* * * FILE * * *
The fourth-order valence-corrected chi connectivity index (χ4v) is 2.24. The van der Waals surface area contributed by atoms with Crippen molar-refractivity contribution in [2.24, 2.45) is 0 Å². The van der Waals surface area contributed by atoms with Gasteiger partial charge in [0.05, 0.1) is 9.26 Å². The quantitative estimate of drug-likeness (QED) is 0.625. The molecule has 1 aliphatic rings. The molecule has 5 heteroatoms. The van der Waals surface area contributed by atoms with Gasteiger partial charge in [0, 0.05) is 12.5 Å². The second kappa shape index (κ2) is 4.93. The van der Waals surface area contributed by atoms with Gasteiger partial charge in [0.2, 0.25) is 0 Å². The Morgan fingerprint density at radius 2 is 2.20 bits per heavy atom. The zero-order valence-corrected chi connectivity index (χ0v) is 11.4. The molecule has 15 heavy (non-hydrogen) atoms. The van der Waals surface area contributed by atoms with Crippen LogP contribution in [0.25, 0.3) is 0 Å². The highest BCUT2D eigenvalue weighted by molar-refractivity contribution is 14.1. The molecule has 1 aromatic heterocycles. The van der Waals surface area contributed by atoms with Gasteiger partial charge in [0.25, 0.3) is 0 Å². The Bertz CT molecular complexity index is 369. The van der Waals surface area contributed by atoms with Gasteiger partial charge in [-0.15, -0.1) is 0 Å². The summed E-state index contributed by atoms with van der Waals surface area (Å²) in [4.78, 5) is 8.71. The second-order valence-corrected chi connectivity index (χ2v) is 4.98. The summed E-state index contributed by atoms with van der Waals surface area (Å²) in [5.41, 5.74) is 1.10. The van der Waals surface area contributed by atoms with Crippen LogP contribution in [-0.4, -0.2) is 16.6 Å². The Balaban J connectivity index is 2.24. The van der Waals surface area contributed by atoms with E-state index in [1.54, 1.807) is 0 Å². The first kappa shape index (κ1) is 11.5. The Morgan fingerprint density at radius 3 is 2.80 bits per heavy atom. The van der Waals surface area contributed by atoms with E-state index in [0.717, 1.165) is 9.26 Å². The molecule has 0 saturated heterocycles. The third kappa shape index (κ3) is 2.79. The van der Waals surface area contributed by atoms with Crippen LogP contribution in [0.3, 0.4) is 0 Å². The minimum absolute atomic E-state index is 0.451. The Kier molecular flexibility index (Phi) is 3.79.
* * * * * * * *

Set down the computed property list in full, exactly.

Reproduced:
The fourth-order valence-corrected chi connectivity index (χ4v) is 2.24. The van der Waals surface area contributed by atoms with Crippen molar-refractivity contribution in [2.24, 2.45) is 0 Å². The van der Waals surface area contributed by atoms with Gasteiger partial charge in [0.05, 0.1) is 9.26 Å². The quantitative estimate of drug-likeness (QED) is 0.625. The molecule has 1 aliphatic rings. The molecule has 5 heteroatoms. The van der Waals surface area contributed by atoms with Gasteiger partial charge in [0, 0.05) is 12.5 Å². The second kappa shape index (κ2) is 4.93. The van der Waals surface area contributed by atoms with Gasteiger partial charge in [0.2, 0.25) is 0 Å². The Morgan fingerprint density at radius 2 is 2.20 bits per heavy atom. The zero-order valence-corrected chi connectivity index (χ0v) is 11.4. The molecule has 15 heavy (non-hydrogen) atoms. The van der Waals surface area contributed by atoms with Crippen LogP contribution in [0.25, 0.3) is 0 Å². The highest BCUT2D eigenvalue weighted by molar-refractivity contribution is 14.1. The molecule has 1 aromatic heterocycles. The van der Waals surface area contributed by atoms with Gasteiger partial charge in [0.25, 0.3) is 0 Å². The Bertz CT molecular complexity index is 369. The van der Waals surface area contributed by atoms with Gasteiger partial charge in [-0.15, -0.1) is 0 Å². The summed E-state index contributed by atoms with van der Waals surface area (Å²) in [4.78, 5) is 8.71. The second-order valence-corrected chi connectivity index (χ2v) is 4.98. The summed E-state index contributed by atoms with van der Waals surface area (Å²) in [5.41, 5.74) is 1.10. The van der Waals surface area contributed by atoms with Crippen LogP contribution in [-0.4, -0.2) is 16.6 Å². The Balaban J connectivity index is 2.24. The van der Waals surface area contributed by atoms with E-state index in [1.54, 1.807) is 0 Å². The first kappa shape index (κ1) is 11.5. The Morgan fingerprint density at radius 3 is 2.80 bits per heavy atom. The van der Waals surface area contributed by atoms with E-state index in [0.717, 1.165) is 9.26 Å². The molecule has 0 saturated heterocycles. The third kappa shape index (κ3) is 2.79. The van der Waals surface area contributed by atoms with Crippen LogP contribution in [0.3, 0.4) is 0 Å². The minimum absolute atomic E-state index is 0.451. The Kier molecular flexibility index (Phi) is 3.79.